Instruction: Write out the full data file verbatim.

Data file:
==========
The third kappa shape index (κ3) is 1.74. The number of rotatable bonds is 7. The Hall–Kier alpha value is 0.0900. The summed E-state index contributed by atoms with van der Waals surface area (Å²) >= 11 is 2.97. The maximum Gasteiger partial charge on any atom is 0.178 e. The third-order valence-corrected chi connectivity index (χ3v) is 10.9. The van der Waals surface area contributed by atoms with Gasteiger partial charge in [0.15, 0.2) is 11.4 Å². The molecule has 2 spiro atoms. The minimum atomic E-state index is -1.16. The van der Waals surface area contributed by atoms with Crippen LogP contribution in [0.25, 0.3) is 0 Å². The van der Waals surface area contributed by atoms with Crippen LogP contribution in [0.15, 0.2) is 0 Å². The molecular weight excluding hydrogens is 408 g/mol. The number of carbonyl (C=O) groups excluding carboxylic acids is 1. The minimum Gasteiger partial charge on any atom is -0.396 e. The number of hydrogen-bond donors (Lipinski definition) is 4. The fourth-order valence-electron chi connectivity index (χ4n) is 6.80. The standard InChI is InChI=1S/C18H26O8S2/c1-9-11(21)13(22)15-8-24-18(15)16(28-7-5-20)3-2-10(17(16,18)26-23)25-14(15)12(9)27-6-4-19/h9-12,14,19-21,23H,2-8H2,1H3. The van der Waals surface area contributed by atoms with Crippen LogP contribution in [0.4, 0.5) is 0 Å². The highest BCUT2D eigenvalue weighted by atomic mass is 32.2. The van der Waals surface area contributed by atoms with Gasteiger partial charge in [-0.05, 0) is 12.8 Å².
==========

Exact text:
The third kappa shape index (κ3) is 1.74. The number of rotatable bonds is 7. The Hall–Kier alpha value is 0.0900. The summed E-state index contributed by atoms with van der Waals surface area (Å²) >= 11 is 2.97. The maximum Gasteiger partial charge on any atom is 0.178 e. The third-order valence-corrected chi connectivity index (χ3v) is 10.9. The van der Waals surface area contributed by atoms with Gasteiger partial charge in [0.15, 0.2) is 11.4 Å². The molecule has 2 spiro atoms. The minimum atomic E-state index is -1.16. The van der Waals surface area contributed by atoms with Crippen LogP contribution in [0.25, 0.3) is 0 Å². The van der Waals surface area contributed by atoms with Crippen LogP contribution in [0.15, 0.2) is 0 Å². The molecular weight excluding hydrogens is 408 g/mol. The number of carbonyl (C=O) groups excluding carboxylic acids is 1. The minimum Gasteiger partial charge on any atom is -0.396 e. The number of hydrogen-bond donors (Lipinski definition) is 4. The fourth-order valence-electron chi connectivity index (χ4n) is 6.80. The standard InChI is InChI=1S/C18H26O8S2/c1-9-11(21)13(22)15-8-24-18(15)16(28-7-5-20)3-2-10(17(16,18)26-23)25-14(15)12(9)27-6-4-19/h9-12,14,19-21,23H,2-8H2,1H3. The van der Waals surface area contributed by atoms with Crippen LogP contribution in [0.4, 0.5) is 0 Å². The highest BCUT2D eigenvalue weighted by atomic mass is 32.2. The van der Waals surface area contributed by atoms with Gasteiger partial charge in [-0.05, 0) is 12.8 Å².